Intelligence and personality can be developed

A “fixed mindset” assumes that our character, intelligence, and creative ability are static givens which we can’t change in any meaningful way, and success is the affirmation of that inherent intelligence, an assessment of how those givens measure up against an equally fixed standard; striving for success and avoiding failure at all costs become a way of maintaining the sense of being smart or skilled. 

A “growth mindset,” on the other hand, thrives on challenge and sees failure not as evidence of unintelligence but as a heartening springboard for growth and for stretching our existing abilities. Out of these two mindsets, which we manifest from a very early age, springs a great deal of our behavior, our relationship with success and failure in both professional and personal contexts, and ultimately our capacity for happiness.

The “growth mindset” creates a passion for learning rather than a hunger for approval. Its hallmark is the conviction that human qualities like intelligence and creativity, and even relational capacities like love and friendship, can be cultivated through effort and deliberate practice. Not only are people with this mindset not discouraged by failure, but they don’t actually see themselves as failing in those situations — they see themselves as learning.

Maria Popova writing in BrainPickings

Three Types of Learners

College students will take - usually without even realizing it – one of three basic approaches to their studies that will determine much of what they get out of school.

“Surface learners” as the psychologists called them, looked for facts and words they could memorize, attempting to anticipate any questions someone might ask them. In subsequent studies, we have learned that surface learners usually focus only on passing the exam nor on every using anything they read.

Meanwhile, other students expressed much different purposes. They wanted to understand the meaning behind the text and to think about its implications and applications, to search for arguments, and to distinguish between supporting evidence and conclusions. These are “deep learners.”

There is a third style of learning that students will take. “Strategic” learners primarily intend simply to make good grades, often for the sake of graduate or professional school.  These people will usually shine in the classroom and make their parents proud of their high marks. In many ways, they look like deep learners but their fundamental concerns is different. They focus almost exclusively on how to find out what the professor wants and how to ace the exam. If they learn something along the way that changes the way they think, act, or feel, that’s largely an accident.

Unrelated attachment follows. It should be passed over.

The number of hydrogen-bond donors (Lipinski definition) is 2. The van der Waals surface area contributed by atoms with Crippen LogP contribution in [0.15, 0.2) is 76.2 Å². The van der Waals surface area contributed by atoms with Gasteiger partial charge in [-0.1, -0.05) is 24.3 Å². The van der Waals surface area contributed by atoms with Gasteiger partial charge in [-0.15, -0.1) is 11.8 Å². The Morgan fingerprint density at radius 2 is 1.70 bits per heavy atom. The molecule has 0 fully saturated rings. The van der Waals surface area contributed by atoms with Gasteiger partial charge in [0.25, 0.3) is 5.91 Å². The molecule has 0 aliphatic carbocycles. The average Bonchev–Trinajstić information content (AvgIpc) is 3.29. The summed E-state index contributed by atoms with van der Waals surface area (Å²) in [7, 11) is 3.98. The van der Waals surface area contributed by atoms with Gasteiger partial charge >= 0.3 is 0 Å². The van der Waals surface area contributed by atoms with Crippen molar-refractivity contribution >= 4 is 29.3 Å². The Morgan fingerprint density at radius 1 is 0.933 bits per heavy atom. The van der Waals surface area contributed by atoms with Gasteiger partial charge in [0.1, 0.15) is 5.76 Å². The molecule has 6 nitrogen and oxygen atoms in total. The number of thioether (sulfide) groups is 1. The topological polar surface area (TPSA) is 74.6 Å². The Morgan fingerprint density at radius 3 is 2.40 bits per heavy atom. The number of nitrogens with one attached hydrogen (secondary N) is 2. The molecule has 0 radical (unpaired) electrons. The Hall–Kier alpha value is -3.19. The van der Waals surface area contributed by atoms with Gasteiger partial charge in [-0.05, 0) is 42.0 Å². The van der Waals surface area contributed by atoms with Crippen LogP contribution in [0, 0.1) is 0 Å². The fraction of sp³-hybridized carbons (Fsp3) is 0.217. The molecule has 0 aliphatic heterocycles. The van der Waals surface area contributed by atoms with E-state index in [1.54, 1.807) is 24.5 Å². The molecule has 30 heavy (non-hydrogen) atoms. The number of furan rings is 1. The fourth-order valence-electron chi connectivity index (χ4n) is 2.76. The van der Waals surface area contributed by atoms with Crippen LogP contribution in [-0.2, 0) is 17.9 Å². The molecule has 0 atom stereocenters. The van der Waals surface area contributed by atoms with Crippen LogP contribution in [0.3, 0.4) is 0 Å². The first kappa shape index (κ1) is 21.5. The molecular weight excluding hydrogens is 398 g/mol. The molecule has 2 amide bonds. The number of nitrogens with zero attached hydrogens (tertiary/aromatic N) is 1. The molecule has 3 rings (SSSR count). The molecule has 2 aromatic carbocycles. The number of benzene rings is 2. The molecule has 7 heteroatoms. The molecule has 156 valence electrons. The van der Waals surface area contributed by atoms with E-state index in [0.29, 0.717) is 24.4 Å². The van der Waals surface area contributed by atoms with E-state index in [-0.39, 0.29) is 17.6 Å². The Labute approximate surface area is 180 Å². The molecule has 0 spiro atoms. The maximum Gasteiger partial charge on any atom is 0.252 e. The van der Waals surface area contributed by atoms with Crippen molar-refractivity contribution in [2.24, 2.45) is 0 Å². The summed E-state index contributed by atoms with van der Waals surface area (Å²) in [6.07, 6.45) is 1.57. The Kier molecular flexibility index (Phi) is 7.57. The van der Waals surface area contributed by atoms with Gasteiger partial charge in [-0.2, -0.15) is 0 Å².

They rarely go off on an intellectual journey through those unexplored woods of life, riding their curiosity into a wonderland of intellectual adventure and imagination. They approach college with a checklist rather than with any sense of awe and fascination.

Ken Bain, What the Best College Students Do

Measuring Intelligence

People have been measuring what they believe is intelligence without having a really firm understanding of what it is that they are measuring. Many theorists in psychology believe that conventional tests of intelligence measures only a relatively narrow aspect of intelligence. The result is that what we may take as a difference between two people in their levels of intelligence may reflect only a difference in a fairly small portions of their levels of intelligence.

Robert Sternberg, Thinking Styles

I feel smart when...

Certain kinds of verbal praise can be detrimental to learning. Young children who constantly hear “person” praise (“you’re so smart to do this well”) as opposed to “task” praise (“you did that well”) are more likely to believe that intelligence is fixed rather than expandable with hard work. When they subsequently face setbacks after receiving person praise, their views of intelligence can cause them to develop a sense of helplessness (“I’m not as smart as I once thought I was”).

When researchers asked these children to describe what made them feel smart, they talked about tasks they found easy, that required little effort, and they could do before anyone else without making mistakes. In contrast, their peers who they thought they got smarter by trying harder and learning new things said they felt intelligent when they didn’t understand something, tried really hard, and then go it, or figured out something new.

In other words, the children with the fixed view of intelligence and a sense of helplessness felt smart only when they avoided those activities most likely to help them learn – struggling, grappling, and making mistakes.